The Zoning Board of Appeals recently approved a variance paving the way for improvements to a single-family home located at 7 Brinkerhoff Ave. Mario Lopez of ML Builders, on behalf of homeowner Ed Ku, presented plans for improvements to the circa-1918 home during the ZBA’s most recent meeting on Nov. 6. Ku plans to change the pitch of the home’s roof from 7 feet to 14 feet and add a 56 sq. ft.
The Zoning Board of Appeals on Monday approved two variances allowing for the construction of a two-family home at 72 East Ave.—however, the project still needs approval from the Planning & Zoning Commission in order to move forward. William Panella plans to raze an existing 1,400-square-foot home on the property, where his late mother Mary had lived, and remove a non-compliant detached garage in the rear in order to build a new, residential style, two-family dwelling measuring about 4,000 square feet. However, in order to get a special permit for the project he needed relief from a requirement that the property have a minimum of 100 feet of frontage (it has only 93 feet) and that the site allow for a conceptual 100-foot diameter “circle” of open area where there is no building footprint (the “circle” is just short at 97 feet) —both of which were granted at the ZBA meeting. The application was continued from the board’s October meeting after some board members expressed concerns over the driveway shown in a preliminary site plan. The initial plan showed the driveway running from East Avenue all the way to the rear of the property, where it was to connect with the parking lot for a new residential and commercial development currently underway at 23 Vitti St.
An application for a variance that would allow a two-family residence on East Avenue to replace a 1900-built single family home there was continued Monday night after town officials expressed concerns over the proposed driveway and pedestrian access way included in the project. On its face, property owner William Panella’s request for a variance for 72 East Ave. is straightforward: The applicant is requesting relief from the residential Zone B requirement for a minimum 100 feet of street frontage, as the property only allows for about 93 feet of frontage, and to allow the driveway from East Avenue to connect with another driveway and parking lot for an adjacent commercial property on Vitti Street. Panella plans to tear down the existing 1,400-square-foot home, where his late mother Mary had lived, as well as the detached garage in the rear and construct a new, residential style, two-family dwelling measuring about 4,000 square feet. Before the Zoning Board of Appeals on Monday, attorney David Rucci of Lampert Williams & Toohey LLC explained that he is, in fact, representing two clients on the project, William Panella, son of the late Mary Panella, whose property is the subject of the application, and Panella’s development partner, Art Collins, who is developing an adjacent property on Vitti Street, directly behind the property on East Avenue and in the town’s Business B zone (see map below).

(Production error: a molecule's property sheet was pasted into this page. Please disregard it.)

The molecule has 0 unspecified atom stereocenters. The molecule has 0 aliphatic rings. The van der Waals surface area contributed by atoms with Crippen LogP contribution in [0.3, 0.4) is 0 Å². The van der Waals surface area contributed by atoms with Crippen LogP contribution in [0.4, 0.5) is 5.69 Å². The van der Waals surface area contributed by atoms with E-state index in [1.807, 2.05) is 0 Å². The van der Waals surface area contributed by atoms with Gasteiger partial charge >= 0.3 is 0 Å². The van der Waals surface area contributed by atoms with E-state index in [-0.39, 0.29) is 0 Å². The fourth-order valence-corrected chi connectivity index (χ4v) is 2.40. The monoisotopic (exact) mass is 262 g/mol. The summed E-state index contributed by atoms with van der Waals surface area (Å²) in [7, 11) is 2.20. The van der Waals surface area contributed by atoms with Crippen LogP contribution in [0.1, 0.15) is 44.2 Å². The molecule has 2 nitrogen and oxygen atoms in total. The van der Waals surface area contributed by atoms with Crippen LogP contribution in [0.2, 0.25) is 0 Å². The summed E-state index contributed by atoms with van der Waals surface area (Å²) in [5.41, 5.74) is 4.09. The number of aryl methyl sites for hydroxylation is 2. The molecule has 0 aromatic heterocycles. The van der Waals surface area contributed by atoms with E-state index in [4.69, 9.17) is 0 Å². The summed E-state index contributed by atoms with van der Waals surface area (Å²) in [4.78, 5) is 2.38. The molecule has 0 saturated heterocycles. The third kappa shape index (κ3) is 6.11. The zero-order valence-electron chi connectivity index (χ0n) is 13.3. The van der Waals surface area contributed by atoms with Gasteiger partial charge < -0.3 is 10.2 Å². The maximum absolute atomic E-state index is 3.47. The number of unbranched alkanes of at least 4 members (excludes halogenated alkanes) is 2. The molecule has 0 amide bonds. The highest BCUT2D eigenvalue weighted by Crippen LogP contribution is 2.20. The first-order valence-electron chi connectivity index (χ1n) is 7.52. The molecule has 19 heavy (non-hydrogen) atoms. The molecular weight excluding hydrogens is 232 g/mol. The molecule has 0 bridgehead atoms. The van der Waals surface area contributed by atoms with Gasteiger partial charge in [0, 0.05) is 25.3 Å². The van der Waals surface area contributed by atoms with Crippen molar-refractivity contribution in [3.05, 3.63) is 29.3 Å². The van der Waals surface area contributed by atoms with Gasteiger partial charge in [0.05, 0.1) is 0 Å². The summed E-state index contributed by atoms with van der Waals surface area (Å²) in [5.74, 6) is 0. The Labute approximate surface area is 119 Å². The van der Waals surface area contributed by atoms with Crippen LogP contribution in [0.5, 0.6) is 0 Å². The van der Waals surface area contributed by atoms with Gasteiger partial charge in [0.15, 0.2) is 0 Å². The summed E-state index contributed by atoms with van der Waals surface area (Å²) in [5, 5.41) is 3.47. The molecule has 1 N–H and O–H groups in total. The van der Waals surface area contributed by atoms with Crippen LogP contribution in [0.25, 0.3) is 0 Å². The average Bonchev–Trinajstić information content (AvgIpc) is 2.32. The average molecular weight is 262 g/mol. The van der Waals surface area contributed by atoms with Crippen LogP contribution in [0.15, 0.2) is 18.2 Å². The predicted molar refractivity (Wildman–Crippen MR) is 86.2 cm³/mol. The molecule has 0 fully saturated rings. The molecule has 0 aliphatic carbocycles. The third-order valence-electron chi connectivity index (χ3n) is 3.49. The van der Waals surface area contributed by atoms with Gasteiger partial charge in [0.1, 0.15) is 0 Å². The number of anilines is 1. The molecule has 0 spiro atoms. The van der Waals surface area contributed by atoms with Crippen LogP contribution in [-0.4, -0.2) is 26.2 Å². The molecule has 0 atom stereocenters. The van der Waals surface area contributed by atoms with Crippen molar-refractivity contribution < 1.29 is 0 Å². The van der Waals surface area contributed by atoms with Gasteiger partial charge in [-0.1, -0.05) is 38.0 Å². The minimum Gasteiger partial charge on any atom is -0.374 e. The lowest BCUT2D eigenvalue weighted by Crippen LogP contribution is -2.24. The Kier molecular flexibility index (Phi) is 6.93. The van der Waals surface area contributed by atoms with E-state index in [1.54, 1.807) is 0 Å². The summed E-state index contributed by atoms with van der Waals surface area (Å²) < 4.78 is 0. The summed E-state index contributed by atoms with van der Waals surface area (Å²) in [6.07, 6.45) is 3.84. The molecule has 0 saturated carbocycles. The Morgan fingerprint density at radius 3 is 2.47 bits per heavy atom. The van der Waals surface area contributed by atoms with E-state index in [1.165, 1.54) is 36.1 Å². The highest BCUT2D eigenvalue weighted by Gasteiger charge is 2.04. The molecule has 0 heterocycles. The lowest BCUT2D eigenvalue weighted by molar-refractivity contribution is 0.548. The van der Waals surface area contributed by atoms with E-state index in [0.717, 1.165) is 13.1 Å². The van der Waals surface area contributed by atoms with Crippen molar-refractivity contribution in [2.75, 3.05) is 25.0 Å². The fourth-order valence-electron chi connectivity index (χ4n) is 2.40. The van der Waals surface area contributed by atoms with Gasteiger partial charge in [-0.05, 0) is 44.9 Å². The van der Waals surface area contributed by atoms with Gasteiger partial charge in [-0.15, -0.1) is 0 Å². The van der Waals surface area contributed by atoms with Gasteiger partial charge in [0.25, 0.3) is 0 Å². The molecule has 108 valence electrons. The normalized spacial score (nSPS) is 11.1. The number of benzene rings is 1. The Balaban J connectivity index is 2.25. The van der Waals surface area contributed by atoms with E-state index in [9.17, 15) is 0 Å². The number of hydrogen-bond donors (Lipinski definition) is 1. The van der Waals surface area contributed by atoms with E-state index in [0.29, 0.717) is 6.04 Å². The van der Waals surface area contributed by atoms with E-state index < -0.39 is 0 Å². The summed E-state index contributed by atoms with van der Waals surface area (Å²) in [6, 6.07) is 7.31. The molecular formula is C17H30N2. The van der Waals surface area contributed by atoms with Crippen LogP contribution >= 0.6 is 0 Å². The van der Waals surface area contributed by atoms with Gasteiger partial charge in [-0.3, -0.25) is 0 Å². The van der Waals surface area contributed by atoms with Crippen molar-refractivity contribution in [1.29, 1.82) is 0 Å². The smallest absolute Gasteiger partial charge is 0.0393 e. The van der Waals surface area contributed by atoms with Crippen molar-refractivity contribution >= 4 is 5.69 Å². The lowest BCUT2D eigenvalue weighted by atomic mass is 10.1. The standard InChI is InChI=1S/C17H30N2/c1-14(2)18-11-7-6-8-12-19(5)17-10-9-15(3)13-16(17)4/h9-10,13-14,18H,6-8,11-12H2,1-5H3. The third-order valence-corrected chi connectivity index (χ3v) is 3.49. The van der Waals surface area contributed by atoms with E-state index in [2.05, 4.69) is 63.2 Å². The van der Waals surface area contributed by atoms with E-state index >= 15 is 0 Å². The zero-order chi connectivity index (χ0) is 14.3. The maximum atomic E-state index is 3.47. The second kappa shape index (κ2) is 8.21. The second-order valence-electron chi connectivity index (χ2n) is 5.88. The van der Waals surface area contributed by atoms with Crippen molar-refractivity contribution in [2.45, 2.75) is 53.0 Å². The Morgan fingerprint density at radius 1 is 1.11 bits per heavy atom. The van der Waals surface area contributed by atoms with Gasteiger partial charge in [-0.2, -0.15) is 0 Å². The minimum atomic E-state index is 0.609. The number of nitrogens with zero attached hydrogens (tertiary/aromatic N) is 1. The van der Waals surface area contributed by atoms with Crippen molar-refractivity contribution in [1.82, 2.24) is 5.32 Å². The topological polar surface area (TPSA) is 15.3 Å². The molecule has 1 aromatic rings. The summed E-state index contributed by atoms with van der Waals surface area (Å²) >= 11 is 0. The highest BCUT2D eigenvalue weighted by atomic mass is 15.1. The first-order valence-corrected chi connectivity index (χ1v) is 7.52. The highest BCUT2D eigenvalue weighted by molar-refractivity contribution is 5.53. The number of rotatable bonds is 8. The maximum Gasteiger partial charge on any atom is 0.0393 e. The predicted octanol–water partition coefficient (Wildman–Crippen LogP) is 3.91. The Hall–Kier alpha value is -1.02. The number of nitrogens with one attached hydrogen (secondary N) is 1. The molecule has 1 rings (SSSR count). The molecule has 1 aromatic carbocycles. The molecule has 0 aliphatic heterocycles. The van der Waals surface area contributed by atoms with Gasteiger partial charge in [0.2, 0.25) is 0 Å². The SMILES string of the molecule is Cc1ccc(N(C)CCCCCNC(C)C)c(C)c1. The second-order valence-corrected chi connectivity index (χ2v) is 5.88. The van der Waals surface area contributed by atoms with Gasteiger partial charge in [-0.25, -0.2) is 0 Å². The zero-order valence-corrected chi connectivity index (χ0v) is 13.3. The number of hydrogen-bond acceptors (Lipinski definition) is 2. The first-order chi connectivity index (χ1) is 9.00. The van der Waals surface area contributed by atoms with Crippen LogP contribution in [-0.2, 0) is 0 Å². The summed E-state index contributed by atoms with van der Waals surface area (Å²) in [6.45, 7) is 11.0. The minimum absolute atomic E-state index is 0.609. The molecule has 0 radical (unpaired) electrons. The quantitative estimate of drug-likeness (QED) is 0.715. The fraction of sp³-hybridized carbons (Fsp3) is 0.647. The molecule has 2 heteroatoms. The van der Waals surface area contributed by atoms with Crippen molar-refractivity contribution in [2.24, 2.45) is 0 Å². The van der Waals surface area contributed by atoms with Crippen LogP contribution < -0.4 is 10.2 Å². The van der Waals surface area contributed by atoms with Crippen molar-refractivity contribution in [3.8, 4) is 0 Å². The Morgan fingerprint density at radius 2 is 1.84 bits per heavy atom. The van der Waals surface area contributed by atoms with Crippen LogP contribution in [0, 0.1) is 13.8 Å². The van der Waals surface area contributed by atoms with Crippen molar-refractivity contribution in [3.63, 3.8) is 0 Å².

The owner of a prominent Park Street house that’s lingered on the market for two years is seeking more flexibility from town officials than the New Canaan Zoning Regulations normally allow, regarding his home office. Richard Bergmann, an architect who since 1973 has owned the stately and well-preserved Greek revival at 63 Park St.—a house located in New Canaan’s Historic District that had been owned by Maxwell Perkins, masterful Scribners editor of Hemingway, Fitzgerald and Wolfe—on Monday night asked zoning officials for permission to allow the home’s owner to not live in the house while still using its first floor as an office. Specifically, he’s seeking a variance to a section of the zoning regulations (see page 47 here) that allows for a home-based business by permit so long as the person working there also uses the same dwelling as his or her primary residence, among other requirements. One of those requirements is that no more than one nonresident of the house can be employed on the premises—Bergmann in 1985 obtained a variance that allowed him to employ two people in addition to himself at the 1837-built Park Street home. In making his statement of hardship, which Bergmann reviewed before the Zoning Board of Appeals at its regular meeting Monday night, the homeowner noted that the house is adjacent to the town’s business district and that a similarly situated residence already has the allowances that he’s seeking.
Members of the Zoning Board of Appeals at their most recent meeting said they were concerned about a Knapp Lane backyard shed that had been rebuilt bigger and without town approvals and is located near a neighbor’s property line. ZBA member Angelo Ziotas said at the group’s most recent meeting that he also was uneasy with an estimated 80-foot retaining wall created at 109 Knapp Lane that runs some way into the property to the east. Though the retaining wall itself was not part of the property owner’s application for a variance that would grant after-the-fact approval for the shed, “it does color the way in which I am looking at this whole situation,” Ziotas said. “I am really troubled by the trespass and the retaining wall going onto this neighbor’s property,” he said at the ZBA meeting, held at Town Hall. The comments came after town officials issued a homeowner Hasim Sabovic a fine and cease-and-desist order following multiple violations of state laws, building codes and environmental regulations for work done in and near a pond and brooks on his 1.84-property, as well as the built storage shed that sits about eight feet from a neighboring property to the east, in lieu of the 25 feet required under New Canaan’s Zoning Regulations for accessory structures (see page 58 here).